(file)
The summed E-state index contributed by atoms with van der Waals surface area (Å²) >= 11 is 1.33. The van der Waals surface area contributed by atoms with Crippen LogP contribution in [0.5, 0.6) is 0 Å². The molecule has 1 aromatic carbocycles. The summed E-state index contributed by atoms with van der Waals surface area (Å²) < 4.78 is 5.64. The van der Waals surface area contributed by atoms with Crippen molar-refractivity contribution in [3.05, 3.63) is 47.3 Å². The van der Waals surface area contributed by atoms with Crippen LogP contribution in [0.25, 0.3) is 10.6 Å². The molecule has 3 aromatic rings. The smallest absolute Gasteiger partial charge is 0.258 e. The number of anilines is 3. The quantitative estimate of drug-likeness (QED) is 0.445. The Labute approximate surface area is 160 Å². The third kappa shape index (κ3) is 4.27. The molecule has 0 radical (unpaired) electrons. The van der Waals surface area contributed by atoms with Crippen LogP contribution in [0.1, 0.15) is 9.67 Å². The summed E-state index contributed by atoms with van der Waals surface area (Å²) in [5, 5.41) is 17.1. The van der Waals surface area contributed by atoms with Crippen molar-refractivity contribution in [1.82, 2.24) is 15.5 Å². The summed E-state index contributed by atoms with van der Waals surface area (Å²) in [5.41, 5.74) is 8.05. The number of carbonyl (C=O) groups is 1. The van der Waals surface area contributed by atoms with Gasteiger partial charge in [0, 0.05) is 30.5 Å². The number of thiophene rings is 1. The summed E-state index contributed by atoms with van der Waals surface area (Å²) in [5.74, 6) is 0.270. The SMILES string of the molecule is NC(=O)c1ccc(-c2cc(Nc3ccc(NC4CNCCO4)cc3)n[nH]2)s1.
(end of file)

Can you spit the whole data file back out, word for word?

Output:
The summed E-state index contributed by atoms with van der Waals surface area (Å²) >= 11 is 1.33. The van der Waals surface area contributed by atoms with Crippen LogP contribution in [0.5, 0.6) is 0 Å². The molecule has 1 aromatic carbocycles. The summed E-state index contributed by atoms with van der Waals surface area (Å²) < 4.78 is 5.64. The van der Waals surface area contributed by atoms with Crippen molar-refractivity contribution in [3.05, 3.63) is 47.3 Å². The van der Waals surface area contributed by atoms with Crippen LogP contribution in [0.25, 0.3) is 10.6 Å². The molecule has 3 aromatic rings. The smallest absolute Gasteiger partial charge is 0.258 e. The number of anilines is 3. The quantitative estimate of drug-likeness (QED) is 0.445. The Labute approximate surface area is 160 Å². The third kappa shape index (κ3) is 4.27. The molecule has 0 radical (unpaired) electrons. The van der Waals surface area contributed by atoms with Crippen LogP contribution in [0.1, 0.15) is 9.67 Å². The summed E-state index contributed by atoms with van der Waals surface area (Å²) in [5, 5.41) is 17.1. The van der Waals surface area contributed by atoms with Crippen molar-refractivity contribution in [1.82, 2.24) is 15.5 Å². The summed E-state index contributed by atoms with van der Waals surface area (Å²) in [5.41, 5.74) is 8.05. The number of carbonyl (C=O) groups is 1. The van der Waals surface area contributed by atoms with Gasteiger partial charge in [0, 0.05) is 30.5 Å². The number of thiophene rings is 1. The summed E-state index contributed by atoms with van der Waals surface area (Å²) in [5.74, 6) is 0.270. The SMILES string of the molecule is NC(=O)c1ccc(-c2cc(Nc3ccc(NC4CNCCO4)cc3)n[nH]2)s1.